When she started trying to fish the cocoon out of her tea, she noticed that the cocoon was actually made from a long continuous thread that was both strong and soft. She was like, “Hmm, this tea stained thread is awesome. I should try putting it in my fabric loom and see if I can make a cloth out of it!”
When she was able to use the silk thread to make fabric, her sugar daddy, the Emperor Leizu, ordered a forest of mulberry trees set aside for the silkworms to feed on and then taught his royal household how to make silk. (Apparently Yuen Fei has been deified through the ages and worshiped as the goddess of silk worms for her discovery. I’d say she’s definitely histories most lucrative concubine.)
So anyway, after it’s discovery, silks were reserved for the Emperors of China for their own use and as gifts to others. Silk rapidly became a popular luxury fabric in the many areas accessible to upper class Chinese merchants because of its texture and shine, but for the most part, the art of sericulture was held tightly by Chinese royalty, who kept the knowledge of sericulture secret to maintain the Chinese monopoly. (See?! Ancient Chinese secret!)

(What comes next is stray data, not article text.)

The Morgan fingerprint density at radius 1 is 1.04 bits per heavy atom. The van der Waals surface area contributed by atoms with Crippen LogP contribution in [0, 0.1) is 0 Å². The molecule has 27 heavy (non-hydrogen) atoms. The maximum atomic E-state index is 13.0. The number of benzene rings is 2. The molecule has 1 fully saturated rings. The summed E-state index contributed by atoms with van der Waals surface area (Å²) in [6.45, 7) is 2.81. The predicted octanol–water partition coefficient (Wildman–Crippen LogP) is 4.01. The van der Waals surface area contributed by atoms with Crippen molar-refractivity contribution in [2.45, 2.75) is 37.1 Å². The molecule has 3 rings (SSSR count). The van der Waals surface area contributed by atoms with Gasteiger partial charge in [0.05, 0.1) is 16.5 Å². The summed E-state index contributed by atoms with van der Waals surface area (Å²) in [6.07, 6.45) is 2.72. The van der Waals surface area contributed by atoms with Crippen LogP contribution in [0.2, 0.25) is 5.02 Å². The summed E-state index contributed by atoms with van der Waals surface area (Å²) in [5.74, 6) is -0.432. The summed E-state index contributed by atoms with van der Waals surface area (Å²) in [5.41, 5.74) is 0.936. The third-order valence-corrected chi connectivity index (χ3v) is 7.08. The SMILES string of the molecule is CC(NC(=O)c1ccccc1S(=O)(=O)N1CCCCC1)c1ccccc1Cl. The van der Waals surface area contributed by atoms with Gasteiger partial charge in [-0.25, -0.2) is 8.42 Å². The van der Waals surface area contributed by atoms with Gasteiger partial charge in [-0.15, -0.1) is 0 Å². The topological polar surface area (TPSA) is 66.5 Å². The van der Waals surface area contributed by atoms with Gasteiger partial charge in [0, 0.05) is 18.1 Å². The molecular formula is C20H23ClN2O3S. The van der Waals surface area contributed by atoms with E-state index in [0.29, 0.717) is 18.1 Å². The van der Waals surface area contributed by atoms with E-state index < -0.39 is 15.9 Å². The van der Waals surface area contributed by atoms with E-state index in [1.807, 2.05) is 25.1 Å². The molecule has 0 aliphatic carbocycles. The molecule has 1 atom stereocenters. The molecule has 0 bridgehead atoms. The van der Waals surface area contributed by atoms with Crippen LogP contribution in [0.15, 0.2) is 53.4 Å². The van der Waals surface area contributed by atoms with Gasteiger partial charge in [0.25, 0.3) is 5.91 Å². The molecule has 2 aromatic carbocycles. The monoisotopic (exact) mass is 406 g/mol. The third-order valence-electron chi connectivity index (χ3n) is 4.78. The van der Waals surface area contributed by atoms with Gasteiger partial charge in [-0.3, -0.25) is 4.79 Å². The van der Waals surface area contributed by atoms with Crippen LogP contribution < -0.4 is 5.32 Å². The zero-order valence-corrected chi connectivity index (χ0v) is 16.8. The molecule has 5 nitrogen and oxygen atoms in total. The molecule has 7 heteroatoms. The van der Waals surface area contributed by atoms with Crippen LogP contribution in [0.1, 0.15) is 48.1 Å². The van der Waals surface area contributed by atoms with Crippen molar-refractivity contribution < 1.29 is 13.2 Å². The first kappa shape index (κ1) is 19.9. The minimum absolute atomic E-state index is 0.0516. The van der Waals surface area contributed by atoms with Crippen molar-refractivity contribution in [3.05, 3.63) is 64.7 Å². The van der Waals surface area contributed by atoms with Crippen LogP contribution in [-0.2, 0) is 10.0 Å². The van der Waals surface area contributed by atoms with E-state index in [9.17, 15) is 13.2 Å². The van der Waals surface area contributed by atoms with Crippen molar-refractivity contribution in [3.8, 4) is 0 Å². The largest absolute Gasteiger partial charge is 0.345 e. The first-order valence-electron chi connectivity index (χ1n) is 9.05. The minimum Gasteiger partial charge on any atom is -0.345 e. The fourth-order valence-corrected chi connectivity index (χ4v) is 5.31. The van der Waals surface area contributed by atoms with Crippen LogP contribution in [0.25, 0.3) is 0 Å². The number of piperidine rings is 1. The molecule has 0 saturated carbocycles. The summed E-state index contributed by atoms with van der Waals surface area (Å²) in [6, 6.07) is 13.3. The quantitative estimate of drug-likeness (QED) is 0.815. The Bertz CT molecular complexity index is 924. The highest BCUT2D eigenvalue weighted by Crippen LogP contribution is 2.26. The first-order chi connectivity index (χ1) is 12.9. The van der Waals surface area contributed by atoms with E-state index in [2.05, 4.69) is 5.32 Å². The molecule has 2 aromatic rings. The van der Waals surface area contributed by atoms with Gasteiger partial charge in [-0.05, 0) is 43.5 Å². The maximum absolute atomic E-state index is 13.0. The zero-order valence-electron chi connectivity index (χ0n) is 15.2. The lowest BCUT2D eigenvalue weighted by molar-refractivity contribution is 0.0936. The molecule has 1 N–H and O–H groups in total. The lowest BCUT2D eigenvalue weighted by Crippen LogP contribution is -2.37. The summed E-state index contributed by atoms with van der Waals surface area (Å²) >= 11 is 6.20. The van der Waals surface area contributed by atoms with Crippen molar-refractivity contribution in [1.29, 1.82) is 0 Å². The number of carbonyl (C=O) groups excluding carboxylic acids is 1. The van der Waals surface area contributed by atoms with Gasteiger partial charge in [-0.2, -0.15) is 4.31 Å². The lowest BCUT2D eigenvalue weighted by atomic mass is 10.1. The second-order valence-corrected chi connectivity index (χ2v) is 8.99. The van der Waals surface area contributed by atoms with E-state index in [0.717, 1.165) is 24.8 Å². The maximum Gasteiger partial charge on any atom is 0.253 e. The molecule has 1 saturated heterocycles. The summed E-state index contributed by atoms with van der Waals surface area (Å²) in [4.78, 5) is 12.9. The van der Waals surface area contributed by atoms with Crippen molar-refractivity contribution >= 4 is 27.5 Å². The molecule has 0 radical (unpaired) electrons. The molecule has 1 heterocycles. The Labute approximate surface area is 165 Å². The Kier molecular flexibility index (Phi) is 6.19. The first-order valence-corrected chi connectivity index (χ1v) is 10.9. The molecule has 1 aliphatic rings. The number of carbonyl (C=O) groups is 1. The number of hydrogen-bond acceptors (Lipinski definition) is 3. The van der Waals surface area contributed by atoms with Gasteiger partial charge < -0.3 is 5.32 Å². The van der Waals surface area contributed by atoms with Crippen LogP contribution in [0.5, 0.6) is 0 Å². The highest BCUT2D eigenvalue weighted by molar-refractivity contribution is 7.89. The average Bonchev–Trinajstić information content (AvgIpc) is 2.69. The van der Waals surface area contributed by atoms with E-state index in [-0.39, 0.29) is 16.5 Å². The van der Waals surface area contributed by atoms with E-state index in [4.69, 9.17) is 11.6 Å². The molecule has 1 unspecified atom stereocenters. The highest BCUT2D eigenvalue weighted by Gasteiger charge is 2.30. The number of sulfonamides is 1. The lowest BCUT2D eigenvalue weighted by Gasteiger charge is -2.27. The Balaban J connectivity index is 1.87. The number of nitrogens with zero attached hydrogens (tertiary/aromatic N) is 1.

However, in 550 AD the secret of silk became known to other countries when two naughty monks from the Byzantine Empire managed to smuggle some silkworm eggs and mulberry leaves out of the country, by hiding them inside of their bamboo walking sticks. What their motives were in blowing the secret it unknown.. lots of money? Bored? Sticking it to the man? Regardless, after the secret was out, silk exploded all over the ancient world.
The first evidence of the silk trade is found with the archaeological discovery of Egyptian mummies buried with silk in the 21st dynasty in 1070 BC. The silk trade soon reached as far as the Indian subcontinent, the Middle East, Europe, and North Africa. This trade was so extensive that the major set of trade routes between Europe and Asia came to be known as the Silk Road.
Fast forward to the medieval age, and silk production had taken over all of the developed world. During this period Italy was the most important producer of silk. Catanzaro in Italy became the lace capital of the world with a large silkworm breeding facility that produced all the laces and linens used in the Vatican. The city was world famous for its fine fabrication of silks, velvets, damasks and brocades.